A top foreign panel invited by Sri Lanka to oversee investigation into 16 cases of serious rights abuses says it is resigning because there is lack of political and institutional will to probe the cases.
The 11-member International Independent Group of Eminent Persons was created by the government, two years ago.
The panel says the government's investigation has fallen short of transparency and compliance with basic international norms.
The cases being observed by the panel include the massacre of 17 local aid workers of a French charity in 2006.
The panel quit as a new report by the American-based Human Rights Watch said hundreds of people "disappeared" or were abducted in Sri Lanka in 2006 and 2007, when hostilities with the Tamil Tiger rebels intensified.
The group says the involvement of government security forces - army, navy or police - is indicated in a majority of these cases.
The government says many people listed as missing went away without informing their family members.
Anna Neistat researched the Human Rights Watch report. She disputes that position.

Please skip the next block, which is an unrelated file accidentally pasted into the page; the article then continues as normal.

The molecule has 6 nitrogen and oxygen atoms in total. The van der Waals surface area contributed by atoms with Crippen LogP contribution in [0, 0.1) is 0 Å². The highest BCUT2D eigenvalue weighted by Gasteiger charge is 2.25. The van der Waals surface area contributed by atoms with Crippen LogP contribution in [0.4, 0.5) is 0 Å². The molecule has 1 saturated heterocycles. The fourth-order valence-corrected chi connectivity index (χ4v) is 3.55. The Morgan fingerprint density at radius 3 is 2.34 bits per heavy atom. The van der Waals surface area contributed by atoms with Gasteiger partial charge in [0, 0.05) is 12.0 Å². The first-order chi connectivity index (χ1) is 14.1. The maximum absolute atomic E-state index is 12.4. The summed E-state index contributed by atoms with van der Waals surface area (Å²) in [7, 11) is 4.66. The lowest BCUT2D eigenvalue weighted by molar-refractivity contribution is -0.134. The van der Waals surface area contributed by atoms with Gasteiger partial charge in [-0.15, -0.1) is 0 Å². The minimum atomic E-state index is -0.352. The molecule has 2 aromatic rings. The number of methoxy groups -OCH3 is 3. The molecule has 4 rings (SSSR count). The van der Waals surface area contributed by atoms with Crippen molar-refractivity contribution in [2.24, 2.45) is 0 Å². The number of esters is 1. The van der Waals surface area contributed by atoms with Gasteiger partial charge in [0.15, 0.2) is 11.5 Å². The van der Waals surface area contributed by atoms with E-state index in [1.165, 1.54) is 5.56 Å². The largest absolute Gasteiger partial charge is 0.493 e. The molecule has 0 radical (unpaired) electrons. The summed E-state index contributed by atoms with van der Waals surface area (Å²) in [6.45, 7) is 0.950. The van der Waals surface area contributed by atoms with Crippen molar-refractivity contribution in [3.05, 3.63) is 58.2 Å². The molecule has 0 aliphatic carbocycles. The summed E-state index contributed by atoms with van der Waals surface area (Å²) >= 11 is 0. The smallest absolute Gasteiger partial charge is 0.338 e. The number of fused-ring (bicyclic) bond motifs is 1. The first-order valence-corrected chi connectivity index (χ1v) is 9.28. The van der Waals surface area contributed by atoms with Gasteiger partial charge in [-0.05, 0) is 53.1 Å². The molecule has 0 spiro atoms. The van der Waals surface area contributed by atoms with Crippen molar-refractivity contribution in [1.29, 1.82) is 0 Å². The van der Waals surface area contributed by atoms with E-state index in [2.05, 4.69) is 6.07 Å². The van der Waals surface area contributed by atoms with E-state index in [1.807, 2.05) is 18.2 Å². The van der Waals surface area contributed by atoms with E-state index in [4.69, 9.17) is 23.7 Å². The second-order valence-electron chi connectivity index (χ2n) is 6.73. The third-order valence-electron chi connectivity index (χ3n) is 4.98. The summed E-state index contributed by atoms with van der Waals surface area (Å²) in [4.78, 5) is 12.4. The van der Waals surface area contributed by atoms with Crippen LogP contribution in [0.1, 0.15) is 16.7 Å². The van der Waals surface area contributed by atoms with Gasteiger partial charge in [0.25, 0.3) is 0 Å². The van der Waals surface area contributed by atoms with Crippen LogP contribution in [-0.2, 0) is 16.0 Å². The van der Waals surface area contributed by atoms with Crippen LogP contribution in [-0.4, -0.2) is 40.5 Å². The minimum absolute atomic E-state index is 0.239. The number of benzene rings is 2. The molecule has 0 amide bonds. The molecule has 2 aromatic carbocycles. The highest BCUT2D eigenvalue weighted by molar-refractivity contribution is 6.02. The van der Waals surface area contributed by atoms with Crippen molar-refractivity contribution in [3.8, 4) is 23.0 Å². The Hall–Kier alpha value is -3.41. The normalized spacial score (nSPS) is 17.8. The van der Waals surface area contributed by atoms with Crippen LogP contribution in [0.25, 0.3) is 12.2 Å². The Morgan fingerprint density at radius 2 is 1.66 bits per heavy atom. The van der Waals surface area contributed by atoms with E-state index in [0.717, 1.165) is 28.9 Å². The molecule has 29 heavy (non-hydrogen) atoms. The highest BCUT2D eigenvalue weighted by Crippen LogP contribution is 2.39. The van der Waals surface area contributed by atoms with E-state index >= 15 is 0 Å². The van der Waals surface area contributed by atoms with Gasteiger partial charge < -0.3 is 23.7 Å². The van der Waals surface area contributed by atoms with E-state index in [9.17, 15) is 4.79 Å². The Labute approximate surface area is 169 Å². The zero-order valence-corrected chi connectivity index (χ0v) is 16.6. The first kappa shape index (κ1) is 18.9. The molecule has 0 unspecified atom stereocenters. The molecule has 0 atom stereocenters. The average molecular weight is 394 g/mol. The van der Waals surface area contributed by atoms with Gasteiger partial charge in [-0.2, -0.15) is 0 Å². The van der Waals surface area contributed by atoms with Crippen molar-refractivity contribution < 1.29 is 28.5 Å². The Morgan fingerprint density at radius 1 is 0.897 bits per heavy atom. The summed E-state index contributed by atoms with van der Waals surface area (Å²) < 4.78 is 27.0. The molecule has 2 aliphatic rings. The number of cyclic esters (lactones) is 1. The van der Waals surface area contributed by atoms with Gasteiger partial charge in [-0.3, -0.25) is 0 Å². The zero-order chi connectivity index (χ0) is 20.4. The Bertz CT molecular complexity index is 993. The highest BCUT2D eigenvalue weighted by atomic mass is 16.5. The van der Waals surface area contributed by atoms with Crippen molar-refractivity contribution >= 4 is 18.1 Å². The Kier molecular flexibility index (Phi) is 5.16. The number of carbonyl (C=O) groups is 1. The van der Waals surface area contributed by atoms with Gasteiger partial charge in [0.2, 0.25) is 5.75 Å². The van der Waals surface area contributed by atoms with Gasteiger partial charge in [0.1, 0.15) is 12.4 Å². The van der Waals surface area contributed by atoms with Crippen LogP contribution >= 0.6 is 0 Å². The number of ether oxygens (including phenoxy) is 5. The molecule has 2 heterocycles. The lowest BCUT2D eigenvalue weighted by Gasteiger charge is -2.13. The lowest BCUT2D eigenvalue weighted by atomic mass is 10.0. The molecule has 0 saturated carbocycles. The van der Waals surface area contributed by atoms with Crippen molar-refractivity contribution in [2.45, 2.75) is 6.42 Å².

"In many cases, we have proof that, before people disappeared, before they went missing they were last seen in custody of army or navy officers, or they were arrested by the police…. and since then all traces of them have been lost," she said.
The report says many of the victims are ethnic Tamils and were targeted because of their alleged links to the rebels. It says others who have disappeared include journalists and aid workers. It says many of the victims are feared dead.
It has called for a United Nations mission to monitor the rights abuses.
The government has repeatedly denied security forces are involved in rights abuses and rejected previous calls for international monitoring.
Some analysts say the government's credibility will suffer a serious blow with the departure of the international panel.
Rights workers say the situation deteriorated after security forces and rebels resumed fighting, following a four-year lull in the long, drawn out civil war.